In the film Drifters (2016), in collaboration with filmmaker Sil van der Woerd, this latter theme is addressed. In this film, the same solid floating block of concrete takes on near-animistic characteristics. Slowly floating through the air against the backdrop of the spectacular nature of the Scottish Highlands, this block of concrete, according to the artists, embarks on a journey in search of its origin and destination. In this search, the original block is joined by other identical floating blocks of concrete over time. Meanwhile the accompanying music in the background creates a feeling of suspense: although the elegance of the floating concrete blocks is emphasized by an initially calm and stable rhythm, the lower tones swell in volume and prominence over time as more and more pieces of concrete merge themselves into larger collective shapes. All this creates a feeling of tension, fueled by the fear of a seemingly immanent collision between the gigantic blocks of concrete, and all the subsequent natural violence as a consequence. This collision does not occur however, as all the blocks ultimately form a singular, harmoniously floating construction in the landscape, in which each individual block seamlessly fits as part of the whole. The unspoilt Scottish nature, dotted with ruins of human origin, come together in an almost sciencefiction-like image, in which alienation in combination with the dynamical sublime provide a reflection on the position of the individual in relation to the collective.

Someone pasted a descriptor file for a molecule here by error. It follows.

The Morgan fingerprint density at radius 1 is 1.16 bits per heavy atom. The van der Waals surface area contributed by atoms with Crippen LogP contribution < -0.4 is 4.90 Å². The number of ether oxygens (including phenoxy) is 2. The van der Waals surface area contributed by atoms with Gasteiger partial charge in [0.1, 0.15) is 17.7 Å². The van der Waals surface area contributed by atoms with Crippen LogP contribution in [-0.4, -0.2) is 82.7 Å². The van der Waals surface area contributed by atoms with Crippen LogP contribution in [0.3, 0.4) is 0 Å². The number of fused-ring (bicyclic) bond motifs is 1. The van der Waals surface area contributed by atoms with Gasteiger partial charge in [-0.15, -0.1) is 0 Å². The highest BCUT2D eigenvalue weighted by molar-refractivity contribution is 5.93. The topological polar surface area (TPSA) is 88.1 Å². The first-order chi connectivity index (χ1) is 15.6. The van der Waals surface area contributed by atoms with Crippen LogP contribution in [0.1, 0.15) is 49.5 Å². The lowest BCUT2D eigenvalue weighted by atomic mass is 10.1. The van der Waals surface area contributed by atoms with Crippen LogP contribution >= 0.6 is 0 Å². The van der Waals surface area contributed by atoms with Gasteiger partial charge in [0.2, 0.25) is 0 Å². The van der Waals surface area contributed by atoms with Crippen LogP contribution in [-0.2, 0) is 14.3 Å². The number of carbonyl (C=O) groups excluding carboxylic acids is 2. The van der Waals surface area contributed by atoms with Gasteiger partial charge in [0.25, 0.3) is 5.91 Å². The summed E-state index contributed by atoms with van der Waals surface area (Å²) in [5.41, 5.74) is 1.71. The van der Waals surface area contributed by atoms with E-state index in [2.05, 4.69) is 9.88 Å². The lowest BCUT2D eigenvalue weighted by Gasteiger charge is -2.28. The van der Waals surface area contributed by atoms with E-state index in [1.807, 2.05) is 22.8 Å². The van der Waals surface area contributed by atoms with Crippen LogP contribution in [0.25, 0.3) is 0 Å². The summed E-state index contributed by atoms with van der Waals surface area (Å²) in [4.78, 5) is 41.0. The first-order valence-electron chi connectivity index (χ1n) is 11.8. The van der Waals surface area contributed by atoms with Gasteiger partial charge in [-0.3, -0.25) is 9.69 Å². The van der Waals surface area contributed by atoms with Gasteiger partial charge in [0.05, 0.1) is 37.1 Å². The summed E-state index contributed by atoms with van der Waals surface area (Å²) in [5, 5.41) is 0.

Fragile Future: The Mathematical Sublime
Yet this is not the only form in which the sublime plays a central role in this exhibition. As the work Drifter (2017) shows the intimidating character of nature, it also shows an element of elegance. After all, the sublime in nature does not consists of just the experience of its raw power, but can also be found in the experience of its infinite complexity; the inability to grasp the immeasurable in combination with the simultaneous awareness of this inability. From this experience of the mathematical sublime arises a feeling of admiration. This admiration of the complexity of nature is reflected in many other works from this exhibition, including the installation Fragile Future (2016).
Fragile Future is a light installation of several square meters, consisting of hundreds of authentic fluffy dandelions. After these fluffy balls have been carefully collected and picked apart seed by seed, each fluffy bulb is then reconstructed around a LED lamp as a core. All of these individual parts are eventually combined into a larger working, almost living whole. It is both in the result of this process, a meter-long and high construction consisting of individual parts of only a few square centimeters in size, as well as in the process itself in which each tiny seed requires full attention, that the mathematically sublime comes to the fore. This example of elegance, complexity and aesthetics is both a celebration of the infinite possibility of combinations of relationships and elements in nature, as well as an attempt to add to this complexity through technology.
Coded Nature (2018) is therefore a multifaceted exhibition in which the affective perception of both the dynamical and the mathematical sublime plays a key role in the experience of these works of art. This exhibition will be on display at the Stedelijk Museum of Amsterdam until the 26th of August 2018.